The Harvard Joint Center for Housing Studies predicts continued growth in home remodeling spending through 2021.
There’s more good news for integrators in home remodeling. Home upgrade spending continues to rise, and modest increases are expected to continue into the first part of 2021 before subsiding in the third quarter of 2021. This reverses an earlier prediction that remodeling spending would slow dramatically due to the pandemic.
This is the word from the recent LIRA (Leading Indicator of Remodeling Activity) study from the Remodeling Futures program of the Joint Center for Housing Studies at Harvard University. According to the study, initial concerns about a possible pandemic-induced downturn have largely resolved.
“With greater clarity about the impact of the pandemic on the US economy, and with the surprising resilience of the real estate markets, the Remodeling Futures program no longer offers a downside on home remodeling prospects,” a Harvard press release said. For integrators, this means continuous technical upgrades for customers in existing houses.
“Annual condominium renovation and repair spending is projected to increase from around $ 332 billion today to $ 337 billion in the second half of 2021.”
– Abbe Will, Associate Project Director in the Centre’s Remodeling Futures Program
The LIRA’s standard methodology projects renovation and repair spending to grow 4.1% annually through Q1 2021, with gains dropping to 1.7% through Q3.
“The remodeling market is recovering from the initial shocks caused by the pandemic as homeowners continue to spend a lot of time in their home adapting it for work, school and leisure,” said Chris Herbert, executive director of the Joint Center for Housing Studies. “The rise in DIY and small-project activities is boosting the remodeling market, but it remains to be seen whether the strong sales market this summer will translate into major improvements that would lead to even stronger growth in the coming quarters.”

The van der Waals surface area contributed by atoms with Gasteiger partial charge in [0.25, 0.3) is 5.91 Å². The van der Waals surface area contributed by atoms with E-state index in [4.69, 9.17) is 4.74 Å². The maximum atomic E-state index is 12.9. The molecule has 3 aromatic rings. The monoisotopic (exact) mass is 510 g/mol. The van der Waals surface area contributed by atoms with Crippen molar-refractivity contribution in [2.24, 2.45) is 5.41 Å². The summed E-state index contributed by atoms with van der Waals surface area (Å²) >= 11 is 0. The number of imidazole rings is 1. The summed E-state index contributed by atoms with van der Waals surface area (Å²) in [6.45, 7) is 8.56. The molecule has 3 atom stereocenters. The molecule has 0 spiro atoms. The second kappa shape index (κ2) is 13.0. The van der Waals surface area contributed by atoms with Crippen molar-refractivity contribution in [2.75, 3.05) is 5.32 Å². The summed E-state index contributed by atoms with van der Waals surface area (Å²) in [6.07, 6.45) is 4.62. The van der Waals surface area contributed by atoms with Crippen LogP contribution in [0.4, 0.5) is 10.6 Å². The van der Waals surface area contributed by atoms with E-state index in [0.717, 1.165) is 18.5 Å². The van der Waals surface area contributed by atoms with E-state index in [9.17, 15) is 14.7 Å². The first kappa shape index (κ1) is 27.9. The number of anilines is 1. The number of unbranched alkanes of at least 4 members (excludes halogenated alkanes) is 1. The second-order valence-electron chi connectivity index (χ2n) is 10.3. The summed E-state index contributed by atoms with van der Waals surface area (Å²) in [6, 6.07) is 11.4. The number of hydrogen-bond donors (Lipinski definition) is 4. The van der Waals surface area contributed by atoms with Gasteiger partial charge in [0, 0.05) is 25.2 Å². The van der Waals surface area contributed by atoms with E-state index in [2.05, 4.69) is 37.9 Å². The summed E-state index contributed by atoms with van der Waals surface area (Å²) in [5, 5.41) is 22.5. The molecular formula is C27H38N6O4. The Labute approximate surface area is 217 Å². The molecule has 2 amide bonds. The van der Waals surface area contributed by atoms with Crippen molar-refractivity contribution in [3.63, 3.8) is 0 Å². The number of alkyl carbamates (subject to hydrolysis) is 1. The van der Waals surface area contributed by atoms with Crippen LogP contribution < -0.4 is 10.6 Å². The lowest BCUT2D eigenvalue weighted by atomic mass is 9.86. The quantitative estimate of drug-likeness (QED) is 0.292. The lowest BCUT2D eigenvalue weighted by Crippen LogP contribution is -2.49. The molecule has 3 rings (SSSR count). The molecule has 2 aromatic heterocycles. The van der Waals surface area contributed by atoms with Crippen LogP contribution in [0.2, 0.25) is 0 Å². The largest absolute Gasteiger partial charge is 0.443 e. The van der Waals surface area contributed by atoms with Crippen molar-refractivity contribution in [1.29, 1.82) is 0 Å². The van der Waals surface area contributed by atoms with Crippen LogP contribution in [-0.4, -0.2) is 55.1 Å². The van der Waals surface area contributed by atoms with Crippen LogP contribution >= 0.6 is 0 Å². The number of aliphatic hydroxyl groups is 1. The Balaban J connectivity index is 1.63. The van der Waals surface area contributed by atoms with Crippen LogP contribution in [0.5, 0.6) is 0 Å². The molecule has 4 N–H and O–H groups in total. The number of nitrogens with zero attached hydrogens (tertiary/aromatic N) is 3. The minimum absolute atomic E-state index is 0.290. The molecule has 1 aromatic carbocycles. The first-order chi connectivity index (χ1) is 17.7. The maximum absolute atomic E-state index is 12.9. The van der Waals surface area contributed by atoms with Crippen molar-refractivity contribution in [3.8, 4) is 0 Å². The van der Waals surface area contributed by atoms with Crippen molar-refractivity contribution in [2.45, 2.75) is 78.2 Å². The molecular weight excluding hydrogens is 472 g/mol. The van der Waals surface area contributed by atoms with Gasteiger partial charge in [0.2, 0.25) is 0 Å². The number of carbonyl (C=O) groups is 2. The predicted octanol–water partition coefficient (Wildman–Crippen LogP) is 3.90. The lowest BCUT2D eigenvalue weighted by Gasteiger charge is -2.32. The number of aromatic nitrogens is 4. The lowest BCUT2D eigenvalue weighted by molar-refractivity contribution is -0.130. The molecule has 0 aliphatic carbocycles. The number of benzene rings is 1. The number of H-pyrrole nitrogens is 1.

“Annual condominium renovation and repair spending is projected to increase from around $ 332 billion today to $ 337 billion by the second half of 2021,” said Abbe Will, associate project director of the centre’s Remodeling Futures program.
“While growth is projected to slow down in 2021, the recent surge in property prices and sales activity – including buying second homes – could further spur remodeling and repairs over the next year.”
The Leading Indicator for Remodeling Activities (LIRA) provides a short-term outlook on national spending on home improvement and repair work on condominiums. The indicator, measured as the annual rate of change of its components, is intended to forecast the annual rate of change in spending for the current quarter and subsequent four quarters, and to help identify future turning points in the business cycle of the home improvement and repair industry. Originally developed in 2007, the LIRA was converted to a broader market size in April 2016 based on the biennial American Housing Survey.
The LIRA is released by the Remodeling Futures program at the Joint Center for Housing Studies at Harvard University in the third week after each quarter closes. The next release date for LIRA is January 21, 2021.